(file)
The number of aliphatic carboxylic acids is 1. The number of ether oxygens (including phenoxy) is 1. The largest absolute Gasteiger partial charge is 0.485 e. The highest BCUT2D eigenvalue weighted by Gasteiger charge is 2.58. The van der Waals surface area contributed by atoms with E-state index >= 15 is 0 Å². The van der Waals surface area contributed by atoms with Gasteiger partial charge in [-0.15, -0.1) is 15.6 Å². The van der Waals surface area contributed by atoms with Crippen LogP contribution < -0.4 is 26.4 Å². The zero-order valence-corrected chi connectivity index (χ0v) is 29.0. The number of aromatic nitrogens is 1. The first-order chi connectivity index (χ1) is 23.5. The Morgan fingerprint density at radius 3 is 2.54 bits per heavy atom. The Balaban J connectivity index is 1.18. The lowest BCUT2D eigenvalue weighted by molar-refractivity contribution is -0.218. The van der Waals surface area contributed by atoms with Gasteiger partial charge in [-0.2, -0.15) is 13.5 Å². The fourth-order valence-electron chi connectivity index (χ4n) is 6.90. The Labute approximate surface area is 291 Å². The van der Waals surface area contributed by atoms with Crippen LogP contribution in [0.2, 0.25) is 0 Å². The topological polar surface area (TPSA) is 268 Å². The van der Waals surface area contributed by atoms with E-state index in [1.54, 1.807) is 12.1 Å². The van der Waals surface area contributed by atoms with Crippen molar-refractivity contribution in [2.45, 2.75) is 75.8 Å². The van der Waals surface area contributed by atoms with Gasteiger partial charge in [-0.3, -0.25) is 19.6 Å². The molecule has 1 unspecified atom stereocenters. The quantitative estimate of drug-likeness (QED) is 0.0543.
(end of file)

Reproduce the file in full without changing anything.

The number of aliphatic carboxylic acids is 1. The number of ether oxygens (including phenoxy) is 1. The largest absolute Gasteiger partial charge is 0.485 e. The highest BCUT2D eigenvalue weighted by Gasteiger charge is 2.58. The van der Waals surface area contributed by atoms with E-state index >= 15 is 0 Å². The van der Waals surface area contributed by atoms with Gasteiger partial charge in [-0.15, -0.1) is 15.6 Å². The van der Waals surface area contributed by atoms with Crippen LogP contribution < -0.4 is 26.4 Å². The zero-order valence-corrected chi connectivity index (χ0v) is 29.0. The number of aromatic nitrogens is 1. The first-order chi connectivity index (χ1) is 23.5. The Morgan fingerprint density at radius 3 is 2.54 bits per heavy atom. The Balaban J connectivity index is 1.18. The lowest BCUT2D eigenvalue weighted by molar-refractivity contribution is -0.218. The van der Waals surface area contributed by atoms with Gasteiger partial charge in [-0.2, -0.15) is 13.5 Å². The fourth-order valence-electron chi connectivity index (χ4n) is 6.90. The Labute approximate surface area is 291 Å². The van der Waals surface area contributed by atoms with Crippen LogP contribution in [0.2, 0.25) is 0 Å². The topological polar surface area (TPSA) is 268 Å². The van der Waals surface area contributed by atoms with E-state index in [1.54, 1.807) is 12.1 Å². The van der Waals surface area contributed by atoms with Crippen molar-refractivity contribution in [2.45, 2.75) is 75.8 Å². The van der Waals surface area contributed by atoms with Gasteiger partial charge in [-0.3, -0.25) is 19.6 Å². The molecule has 1 unspecified atom stereocenters. The quantitative estimate of drug-likeness (QED) is 0.0543.